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Trichet's Corn: Yanis Varoufakis says the ECB are as bad as the British during the Famine

Charles Trevelyan is one of the most vilified figures in Irish history but Varoufakis sees parallels in the ECB’s Jean-Claude Trichet.

Yanis Varoufakis
Yanis Varoufakis
Image: Markus Schreiber/PA

FORMER GREEK FINANCE minister Yanis Varoufakis says the ECB’s reaction to Ireland’s property crash was similar to that of the British government during the Great Famine.

The 1845-1852 famine, partly caused by a potato blight, led to the death of around 1 million Irish people, and the emigration of at least another million.

Varoufakis, who rose to prominence at the height of the Greek debt crisis due to his truculence in dealing with European partners, compared the EU’s treatment of Ireland to the Irish policies pursued by the imperial British governments of Sir Robert Peel and Lord John Russell over 160 years ago.

Charles Trevelyan, who was in charge of the administration of government relief during the Famine, has gone down in history along with Oliver Cromwell as one of the great bogeymen of Irish history.

Immortalised in The Fields of Athenry, Trevelyan limited the British Government’s food aid programme to its stricken colony because of a firm belief that God was teaching the Irish a lesson.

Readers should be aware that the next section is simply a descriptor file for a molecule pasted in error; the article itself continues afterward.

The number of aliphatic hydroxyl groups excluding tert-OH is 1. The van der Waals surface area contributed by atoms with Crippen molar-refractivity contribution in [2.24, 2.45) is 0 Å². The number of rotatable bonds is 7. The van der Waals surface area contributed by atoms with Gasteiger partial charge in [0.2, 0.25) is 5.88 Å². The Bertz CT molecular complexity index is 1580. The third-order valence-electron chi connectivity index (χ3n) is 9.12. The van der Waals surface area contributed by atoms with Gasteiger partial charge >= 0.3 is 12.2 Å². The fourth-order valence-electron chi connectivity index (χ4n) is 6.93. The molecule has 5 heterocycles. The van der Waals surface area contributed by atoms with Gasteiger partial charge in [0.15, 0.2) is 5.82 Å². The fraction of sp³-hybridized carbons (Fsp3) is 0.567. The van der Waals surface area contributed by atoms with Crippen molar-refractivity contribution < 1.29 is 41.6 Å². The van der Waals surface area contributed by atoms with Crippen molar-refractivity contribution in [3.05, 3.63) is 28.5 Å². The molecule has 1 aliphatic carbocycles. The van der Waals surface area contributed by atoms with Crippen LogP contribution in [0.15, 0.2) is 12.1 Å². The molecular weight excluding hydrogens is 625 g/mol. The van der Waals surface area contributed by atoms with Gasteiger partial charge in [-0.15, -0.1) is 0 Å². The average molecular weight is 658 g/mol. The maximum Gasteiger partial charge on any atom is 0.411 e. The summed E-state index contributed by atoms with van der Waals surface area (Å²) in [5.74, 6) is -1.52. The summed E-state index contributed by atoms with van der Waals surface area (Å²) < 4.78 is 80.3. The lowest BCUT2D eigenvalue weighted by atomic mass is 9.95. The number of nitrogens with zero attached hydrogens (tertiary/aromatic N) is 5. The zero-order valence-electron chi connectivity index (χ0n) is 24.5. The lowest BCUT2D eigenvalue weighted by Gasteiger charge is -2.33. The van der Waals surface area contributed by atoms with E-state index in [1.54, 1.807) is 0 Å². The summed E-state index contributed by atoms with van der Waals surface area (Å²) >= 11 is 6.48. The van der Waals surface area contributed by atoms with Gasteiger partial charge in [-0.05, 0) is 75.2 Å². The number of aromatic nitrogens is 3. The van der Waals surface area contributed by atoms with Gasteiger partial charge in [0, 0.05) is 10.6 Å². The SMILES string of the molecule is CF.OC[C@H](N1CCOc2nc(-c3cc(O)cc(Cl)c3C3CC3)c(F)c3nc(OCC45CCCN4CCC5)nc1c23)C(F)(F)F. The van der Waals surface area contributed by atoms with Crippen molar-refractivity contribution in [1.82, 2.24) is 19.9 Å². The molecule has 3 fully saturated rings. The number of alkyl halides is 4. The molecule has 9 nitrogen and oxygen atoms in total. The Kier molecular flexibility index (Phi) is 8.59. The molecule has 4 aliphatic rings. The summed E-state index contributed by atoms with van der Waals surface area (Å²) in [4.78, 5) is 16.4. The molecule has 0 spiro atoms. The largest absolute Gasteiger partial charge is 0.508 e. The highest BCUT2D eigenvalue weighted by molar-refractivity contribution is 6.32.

Varoufakis sees modern parallels in the approach by Jean-Claude Trichet of the European Central Bank to the Irish banking crisis.

In a lengthy blog post, he writes:

When Irish voters rejected the Treaty of Lisbon in 2008, the EU forced them to vote again until they delivered the “right” outcome.A year later, when private Irish banks imploded, threatening their (mainly) German private creditors with severe losses, Jean-Claude Trichet, the European Central Bank’s then-president, immediately “informed” the Irish government that the ECB would shut down ATMs across the Emerald Isle unless Ireland’s unsuspecting taxpayers made the German banks whole.

Varoufakis took a swipe at Ireland last year, when he said other indebted EU countries were “energetic enemies” of efforts to negotiate a better deal for Greece.

Taoiseach Enda Kenny bluntly opposed the idea of debt relief for Athens when asked about the matter during crisis talks on 25 June last year.

Yet Varoufakis says Ireland was also treated harshly, comparing the ECB’s response to our debt crisis to the the huge export of food from our shores while the population died of starvation and disease.

Varoufakis adds:

The ECB, in an affront comparable to British behavior during the 1845-52 Potato Famine, instructed the government to invoke “financial stability” to force Ireland’s weakest citizens to repay every euro the defunct private banks owed to German creditors.Financial stability was obviously a smokescreen: taxpayers were forced to repay even the debts of a bank that had already been closed (and thus systemically irrelevant).

Read: Calls for a fixed date in the year to remember Ireland’s Great Famine

Read: Why is Ireland so good at foreign aid? The Famine

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